Postscript: It was pouring rain when Sophia and I arrived in North Beverlywood, the modest, historically Jewish Westside neighborhood that houses the Museum of Tolerance. As we looked for parking, we were shocked to see signs in front of almost every home shaming the Museum of Tolerance, and urging the public to say no to their expansion. Apparently the Museum has been wanting to expand for years, which homeowners think will cause more traffic and more noise. The Museum has also been allowing more groups to rent the space for parties and the like, which religious groups find super inappropriate. It's all very strange when you think about what the Museum stands for, but ain't it grand to live in America where public dissent reigns loud and clear.
Travel: C ( I hate driving in Beverly Hills)
Subjective coolness: B-
Directions: Take Santa Monica Blvd. for around 7 miles and turn left on Beverly. Beverly will turn into S. Beverwil Drive, take an almost immediate right onto Pico and then your second left onto S. Roxbury Street. There is two hour street parking. There is also a free parking deck on
Pico, but it was closed off when we went.
Hours: Mon-Thurs 10am-5pm. Sunday 11am-5pm. Closes at 3:30 on Fridays till March.
Price: Pricey! $15 for adults, $12 for seniors, $11 for kids.
Worry not friends...more pictures next time(no photography is allowed in the museum).
Tuesday, February 2, 2010
Okay- at the LA Zoo there are LOTS of strollers and at Descanso Gardens there are LOTS of walkers. So many in fact, that I felt bad about even considering using the handicapped stall in the Visitor Center bathroom. But who can blame the elderly for wanting to spend a lovely Sunday strolling through 160 acres of rambling, carefully curated and (what a rarity in Los Angeles County) elegant nature?
Certainly not me. There ain't no shame in pretending you're Eliza Bennet romping through the English Countryside be you 27 or 99. Speaking of the English, not only did a good deal of the 20 acres of shaded oak forest look like Britain (or at least like the muted woods of the East coast that I played in as a child), European tourists ran a close second to the olds as visitors.
Lots of blonde babies and fanny packs.
Descanso Gardens started out as the private estate of E. Machester Boddy, who besides having a great early 1900s name was also a self made man and the publisher of the Los Angeles Daily News(which much to my surprise actually still exists?!?). The family sold Descanso to the County in 1953 and now it is a public park(admission for adults: $8) with a Rosarium, amphitheater, lilac garden, tea garden, Camellia Forest and California's fave attraction-I have now seen three in the LA area alone- the Japanese Garden complete with tea house and koi pond.
I also got to see a man and his butt crack trying to fish his child's pacifier out of the koi stream, while his wife howled with laughter and the baby cried and cried.
The thing that is so cool about Descanso is that it is highly accessible for every kind of tourist. There is a tram for the olds, a little train for the kiddies. You can walk on the established pavement loop around the park, but you can also amble around the countless dirt paths and impromptu trails that weave through the area. At the end of many of these you will find a subtle stone sculpture, a small lake, a bench dedicated to some rich local, or a maze made of bushes. It is a wonderfully romantic place, with Camellia's seemingly placed everywhere, from the crook of a fallen oak tree to the top of the stone staircase that leads to Boddy Mansion , where you can tour the first floor, which has been strangely compounded into a half-museum, half-Restoration Hardwareish showplace.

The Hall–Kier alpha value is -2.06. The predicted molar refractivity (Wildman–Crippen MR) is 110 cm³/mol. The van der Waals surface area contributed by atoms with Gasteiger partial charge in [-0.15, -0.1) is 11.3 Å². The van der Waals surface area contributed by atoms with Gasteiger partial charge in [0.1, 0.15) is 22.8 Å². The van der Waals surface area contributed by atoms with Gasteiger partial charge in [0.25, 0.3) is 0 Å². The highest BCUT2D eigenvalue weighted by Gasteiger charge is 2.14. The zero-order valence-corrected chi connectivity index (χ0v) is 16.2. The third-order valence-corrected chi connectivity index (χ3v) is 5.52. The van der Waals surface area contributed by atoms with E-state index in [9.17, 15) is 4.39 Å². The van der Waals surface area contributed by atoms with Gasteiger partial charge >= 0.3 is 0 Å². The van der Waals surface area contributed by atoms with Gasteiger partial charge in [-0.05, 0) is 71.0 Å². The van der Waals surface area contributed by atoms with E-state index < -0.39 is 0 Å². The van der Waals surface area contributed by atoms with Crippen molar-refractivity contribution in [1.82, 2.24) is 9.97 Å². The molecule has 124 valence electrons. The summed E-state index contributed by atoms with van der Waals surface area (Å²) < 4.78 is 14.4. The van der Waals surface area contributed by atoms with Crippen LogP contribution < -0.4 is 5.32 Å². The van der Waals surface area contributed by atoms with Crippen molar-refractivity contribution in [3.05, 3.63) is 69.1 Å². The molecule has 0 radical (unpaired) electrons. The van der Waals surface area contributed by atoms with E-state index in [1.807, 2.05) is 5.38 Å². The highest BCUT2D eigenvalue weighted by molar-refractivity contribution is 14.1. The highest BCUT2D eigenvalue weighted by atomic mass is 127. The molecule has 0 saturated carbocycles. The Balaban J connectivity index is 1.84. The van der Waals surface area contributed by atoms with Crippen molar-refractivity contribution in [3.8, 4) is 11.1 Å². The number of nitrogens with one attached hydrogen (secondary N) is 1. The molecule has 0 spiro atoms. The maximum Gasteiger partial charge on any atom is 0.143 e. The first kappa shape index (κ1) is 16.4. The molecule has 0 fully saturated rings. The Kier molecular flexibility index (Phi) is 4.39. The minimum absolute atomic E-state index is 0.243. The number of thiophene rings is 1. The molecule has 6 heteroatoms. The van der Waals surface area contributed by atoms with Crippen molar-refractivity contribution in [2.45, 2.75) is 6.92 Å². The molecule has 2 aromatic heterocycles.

The only sucky aspect is that you are not allowed to bring picnic stuff or blankets, though there is an overpriced cafe if you are starving. Also when I was there, there was a Camilla show in the Van de Kamp Hall with hundreds of kinds of Camellas in little plastic cups that had been judged on color, size, appearance, you name it. It was like a highbrow plant show at the State Fair, complete with nice ladies who would tell you everything you ever ever wanted to know about treated vs. untreated flowers, and the debate that rages on.
I think the thing I like most about Descanso was the aforementioned shade. There were hills with Oaks so high you couldn't see the sky, and for a second the California sun, always so bright and harsh, made everything diffused and lovely, and not like modern city life at all.
Directions: From Hollywood take the 1-5 South to the CA-2N. Stay on the 2N for eight miles and then take the 1-210 exit towards Pasadena. Keep right at fork and follow signs for Verdugo Blvd. Turn right at Verdugo Blvd. and then right at Descanso Drive. There is a large parking lot and it is free, free, free.
Hours: Daily except Xmass. 9am-4:30pm.
Price: Adults: $8, Seniors and Youth: $6, Children: $3, Children under five: free.